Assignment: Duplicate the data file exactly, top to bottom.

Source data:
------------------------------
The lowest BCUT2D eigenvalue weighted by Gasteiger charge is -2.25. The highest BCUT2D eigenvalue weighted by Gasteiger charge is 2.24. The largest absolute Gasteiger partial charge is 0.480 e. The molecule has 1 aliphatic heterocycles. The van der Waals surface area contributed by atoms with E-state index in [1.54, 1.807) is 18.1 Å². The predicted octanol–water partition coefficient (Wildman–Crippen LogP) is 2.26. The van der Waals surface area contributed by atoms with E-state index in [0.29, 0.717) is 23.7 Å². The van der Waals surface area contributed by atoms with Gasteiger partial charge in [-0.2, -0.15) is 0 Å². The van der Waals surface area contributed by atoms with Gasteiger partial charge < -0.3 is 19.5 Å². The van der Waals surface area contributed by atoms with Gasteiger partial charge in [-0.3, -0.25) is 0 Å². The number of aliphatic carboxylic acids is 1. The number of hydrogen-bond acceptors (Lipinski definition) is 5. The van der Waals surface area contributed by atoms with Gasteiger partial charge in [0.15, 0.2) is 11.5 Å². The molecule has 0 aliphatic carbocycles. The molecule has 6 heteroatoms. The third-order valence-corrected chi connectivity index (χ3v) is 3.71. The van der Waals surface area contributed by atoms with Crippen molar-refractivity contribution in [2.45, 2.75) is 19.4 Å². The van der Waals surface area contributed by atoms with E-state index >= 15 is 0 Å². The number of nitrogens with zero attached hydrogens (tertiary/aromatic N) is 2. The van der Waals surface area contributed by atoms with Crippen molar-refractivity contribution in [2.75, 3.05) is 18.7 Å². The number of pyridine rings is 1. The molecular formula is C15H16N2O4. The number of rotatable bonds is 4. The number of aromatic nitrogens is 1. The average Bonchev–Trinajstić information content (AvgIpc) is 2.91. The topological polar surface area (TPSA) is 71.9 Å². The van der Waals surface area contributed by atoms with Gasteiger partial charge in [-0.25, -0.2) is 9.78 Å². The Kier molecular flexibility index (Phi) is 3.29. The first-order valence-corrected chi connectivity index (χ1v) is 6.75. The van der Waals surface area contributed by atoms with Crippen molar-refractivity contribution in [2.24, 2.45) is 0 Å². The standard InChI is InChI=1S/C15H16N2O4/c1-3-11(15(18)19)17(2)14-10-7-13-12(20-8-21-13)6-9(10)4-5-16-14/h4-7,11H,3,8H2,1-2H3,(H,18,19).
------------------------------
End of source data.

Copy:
The lowest BCUT2D eigenvalue weighted by Gasteiger charge is -2.25. The highest BCUT2D eigenvalue weighted by Gasteiger charge is 2.24. The largest absolute Gasteiger partial charge is 0.480 e. The molecule has 1 aliphatic heterocycles. The van der Waals surface area contributed by atoms with E-state index in [1.54, 1.807) is 18.1 Å². The predicted octanol–water partition coefficient (Wildman–Crippen LogP) is 2.26. The van der Waals surface area contributed by atoms with E-state index in [0.29, 0.717) is 23.7 Å². The van der Waals surface area contributed by atoms with Gasteiger partial charge in [-0.2, -0.15) is 0 Å². The van der Waals surface area contributed by atoms with Gasteiger partial charge < -0.3 is 19.5 Å². The van der Waals surface area contributed by atoms with Gasteiger partial charge in [-0.3, -0.25) is 0 Å². The number of aliphatic carboxylic acids is 1. The number of hydrogen-bond acceptors (Lipinski definition) is 5. The van der Waals surface area contributed by atoms with Gasteiger partial charge in [0.15, 0.2) is 11.5 Å². The molecule has 0 aliphatic carbocycles. The molecule has 6 heteroatoms. The third-order valence-corrected chi connectivity index (χ3v) is 3.71. The van der Waals surface area contributed by atoms with Crippen molar-refractivity contribution in [2.45, 2.75) is 19.4 Å². The van der Waals surface area contributed by atoms with E-state index >= 15 is 0 Å². The number of nitrogens with zero attached hydrogens (tertiary/aromatic N) is 2. The van der Waals surface area contributed by atoms with Crippen molar-refractivity contribution in [2.75, 3.05) is 18.7 Å². The number of pyridine rings is 1. The molecular formula is C15H16N2O4. The number of rotatable bonds is 4. The number of aromatic nitrogens is 1. The average Bonchev–Trinajstić information content (AvgIpc) is 2.91. The topological polar surface area (TPSA) is 71.9 Å². The van der Waals surface area contributed by atoms with Gasteiger partial charge in [-0.25, -0.2) is 9.78 Å². The Kier molecular flexibility index (Phi) is 3.29. The first-order valence-corrected chi connectivity index (χ1v) is 6.75. The van der Waals surface area contributed by atoms with Crippen molar-refractivity contribution in [2.24, 2.45) is 0 Å². The standard InChI is InChI=1S/C15H16N2O4/c1-3-11(15(18)19)17(2)14-10-7-13-12(20-8-21-13)6-9(10)4-5-16-14/h4-7,11H,3,8H2,1-2H3,(H,18,19).